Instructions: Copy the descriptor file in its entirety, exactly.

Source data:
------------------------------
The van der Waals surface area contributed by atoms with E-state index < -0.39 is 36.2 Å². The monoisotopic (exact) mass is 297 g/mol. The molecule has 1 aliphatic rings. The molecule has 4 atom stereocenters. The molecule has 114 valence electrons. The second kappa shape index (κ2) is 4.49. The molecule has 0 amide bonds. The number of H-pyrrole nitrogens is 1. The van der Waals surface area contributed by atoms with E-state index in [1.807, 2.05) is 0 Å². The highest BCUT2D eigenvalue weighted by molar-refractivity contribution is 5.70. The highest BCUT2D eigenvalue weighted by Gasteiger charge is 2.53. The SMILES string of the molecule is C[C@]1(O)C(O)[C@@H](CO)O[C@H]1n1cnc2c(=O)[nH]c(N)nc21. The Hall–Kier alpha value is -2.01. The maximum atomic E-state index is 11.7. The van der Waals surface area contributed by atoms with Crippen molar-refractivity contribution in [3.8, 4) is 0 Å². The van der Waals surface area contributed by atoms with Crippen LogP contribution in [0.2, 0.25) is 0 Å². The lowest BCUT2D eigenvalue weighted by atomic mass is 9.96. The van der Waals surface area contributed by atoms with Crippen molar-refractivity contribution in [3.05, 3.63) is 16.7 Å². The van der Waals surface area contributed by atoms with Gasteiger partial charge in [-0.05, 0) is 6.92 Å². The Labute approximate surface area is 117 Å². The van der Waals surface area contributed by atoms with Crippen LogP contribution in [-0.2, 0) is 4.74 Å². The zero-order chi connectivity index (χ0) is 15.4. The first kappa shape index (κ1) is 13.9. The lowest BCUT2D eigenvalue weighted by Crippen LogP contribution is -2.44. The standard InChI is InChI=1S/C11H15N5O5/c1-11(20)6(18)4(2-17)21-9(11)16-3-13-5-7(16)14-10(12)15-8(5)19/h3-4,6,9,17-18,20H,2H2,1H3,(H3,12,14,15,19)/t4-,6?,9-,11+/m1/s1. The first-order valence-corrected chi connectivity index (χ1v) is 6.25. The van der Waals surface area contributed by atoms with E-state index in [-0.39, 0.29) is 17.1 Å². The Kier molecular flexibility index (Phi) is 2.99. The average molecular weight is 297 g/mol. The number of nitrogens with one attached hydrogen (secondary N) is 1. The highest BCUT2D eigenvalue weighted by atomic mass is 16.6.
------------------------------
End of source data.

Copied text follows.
The van der Waals surface area contributed by atoms with E-state index < -0.39 is 36.2 Å². The monoisotopic (exact) mass is 297 g/mol. The molecule has 1 aliphatic rings. The molecule has 4 atom stereocenters. The molecule has 114 valence electrons. The second kappa shape index (κ2) is 4.49. The molecule has 0 amide bonds. The number of H-pyrrole nitrogens is 1. The van der Waals surface area contributed by atoms with E-state index in [1.807, 2.05) is 0 Å². The highest BCUT2D eigenvalue weighted by molar-refractivity contribution is 5.70. The highest BCUT2D eigenvalue weighted by Gasteiger charge is 2.53. The SMILES string of the molecule is C[C@]1(O)C(O)[C@@H](CO)O[C@H]1n1cnc2c(=O)[nH]c(N)nc21. The Hall–Kier alpha value is -2.01. The maximum atomic E-state index is 11.7. The van der Waals surface area contributed by atoms with Crippen molar-refractivity contribution in [3.8, 4) is 0 Å². The van der Waals surface area contributed by atoms with Crippen LogP contribution in [0.2, 0.25) is 0 Å². The lowest BCUT2D eigenvalue weighted by atomic mass is 9.96. The van der Waals surface area contributed by atoms with Crippen molar-refractivity contribution in [3.05, 3.63) is 16.7 Å². The van der Waals surface area contributed by atoms with Gasteiger partial charge in [-0.05, 0) is 6.92 Å². The Labute approximate surface area is 117 Å². The van der Waals surface area contributed by atoms with Crippen LogP contribution in [-0.2, 0) is 4.74 Å². The zero-order chi connectivity index (χ0) is 15.4. The first kappa shape index (κ1) is 13.9. The lowest BCUT2D eigenvalue weighted by Crippen LogP contribution is -2.44. The standard InChI is InChI=1S/C11H15N5O5/c1-11(20)6(18)4(2-17)21-9(11)16-3-13-5-7(16)14-10(12)15-8(5)19/h3-4,6,9,17-18,20H,2H2,1H3,(H3,12,14,15,19)/t4-,6?,9-,11+/m1/s1. The first-order valence-corrected chi connectivity index (χ1v) is 6.25. The van der Waals surface area contributed by atoms with E-state index in [-0.39, 0.29) is 17.1 Å². The Kier molecular flexibility index (Phi) is 2.99. The average molecular weight is 297 g/mol. The number of nitrogens with one attached hydrogen (secondary N) is 1. The highest BCUT2D eigenvalue weighted by atomic mass is 16.6.